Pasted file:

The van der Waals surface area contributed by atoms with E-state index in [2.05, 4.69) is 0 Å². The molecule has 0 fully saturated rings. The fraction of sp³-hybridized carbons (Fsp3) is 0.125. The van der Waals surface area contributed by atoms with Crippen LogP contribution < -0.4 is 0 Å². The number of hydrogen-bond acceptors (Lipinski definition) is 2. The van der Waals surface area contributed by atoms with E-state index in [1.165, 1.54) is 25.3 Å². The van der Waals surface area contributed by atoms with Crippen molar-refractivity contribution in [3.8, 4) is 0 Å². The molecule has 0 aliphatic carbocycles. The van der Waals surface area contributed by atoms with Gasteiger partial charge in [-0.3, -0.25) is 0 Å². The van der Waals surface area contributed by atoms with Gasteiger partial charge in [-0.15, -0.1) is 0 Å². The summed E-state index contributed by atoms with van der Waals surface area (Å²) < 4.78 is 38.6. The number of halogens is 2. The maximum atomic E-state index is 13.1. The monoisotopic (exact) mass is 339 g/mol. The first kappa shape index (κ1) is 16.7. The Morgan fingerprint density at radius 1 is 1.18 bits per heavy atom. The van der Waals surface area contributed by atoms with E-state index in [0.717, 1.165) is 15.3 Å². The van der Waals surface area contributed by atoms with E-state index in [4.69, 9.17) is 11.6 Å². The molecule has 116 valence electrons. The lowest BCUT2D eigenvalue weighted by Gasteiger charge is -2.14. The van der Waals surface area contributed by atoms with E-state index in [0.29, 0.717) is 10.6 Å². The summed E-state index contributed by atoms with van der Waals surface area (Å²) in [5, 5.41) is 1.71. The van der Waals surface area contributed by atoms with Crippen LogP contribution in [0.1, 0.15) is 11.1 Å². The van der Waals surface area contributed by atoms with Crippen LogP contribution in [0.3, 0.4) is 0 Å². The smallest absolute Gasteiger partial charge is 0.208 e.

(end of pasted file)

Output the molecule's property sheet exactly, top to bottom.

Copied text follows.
The van der Waals surface area contributed by atoms with E-state index in [2.05, 4.69) is 0 Å². The molecule has 0 fully saturated rings. The fraction of sp³-hybridized carbons (Fsp3) is 0.125. The van der Waals surface area contributed by atoms with Crippen LogP contribution < -0.4 is 0 Å². The number of hydrogen-bond acceptors (Lipinski definition) is 2. The van der Waals surface area contributed by atoms with E-state index in [1.165, 1.54) is 25.3 Å². The van der Waals surface area contributed by atoms with Crippen molar-refractivity contribution in [3.8, 4) is 0 Å². The molecule has 0 aliphatic carbocycles. The van der Waals surface area contributed by atoms with Gasteiger partial charge in [-0.3, -0.25) is 0 Å². The van der Waals surface area contributed by atoms with Gasteiger partial charge in [-0.15, -0.1) is 0 Å². The summed E-state index contributed by atoms with van der Waals surface area (Å²) < 4.78 is 38.6. The number of halogens is 2. The maximum atomic E-state index is 13.1. The monoisotopic (exact) mass is 339 g/mol. The first kappa shape index (κ1) is 16.7. The Morgan fingerprint density at radius 1 is 1.18 bits per heavy atom. The van der Waals surface area contributed by atoms with E-state index in [0.717, 1.165) is 15.3 Å². The van der Waals surface area contributed by atoms with E-state index in [4.69, 9.17) is 11.6 Å². The molecule has 116 valence electrons. The lowest BCUT2D eigenvalue weighted by Gasteiger charge is -2.14. The van der Waals surface area contributed by atoms with E-state index in [0.29, 0.717) is 10.6 Å². The summed E-state index contributed by atoms with van der Waals surface area (Å²) in [5, 5.41) is 1.71. The van der Waals surface area contributed by atoms with Crippen LogP contribution in [0.1, 0.15) is 11.1 Å². The van der Waals surface area contributed by atoms with Crippen LogP contribution in [0.3, 0.4) is 0 Å². The smallest absolute Gasteiger partial charge is 0.208 e.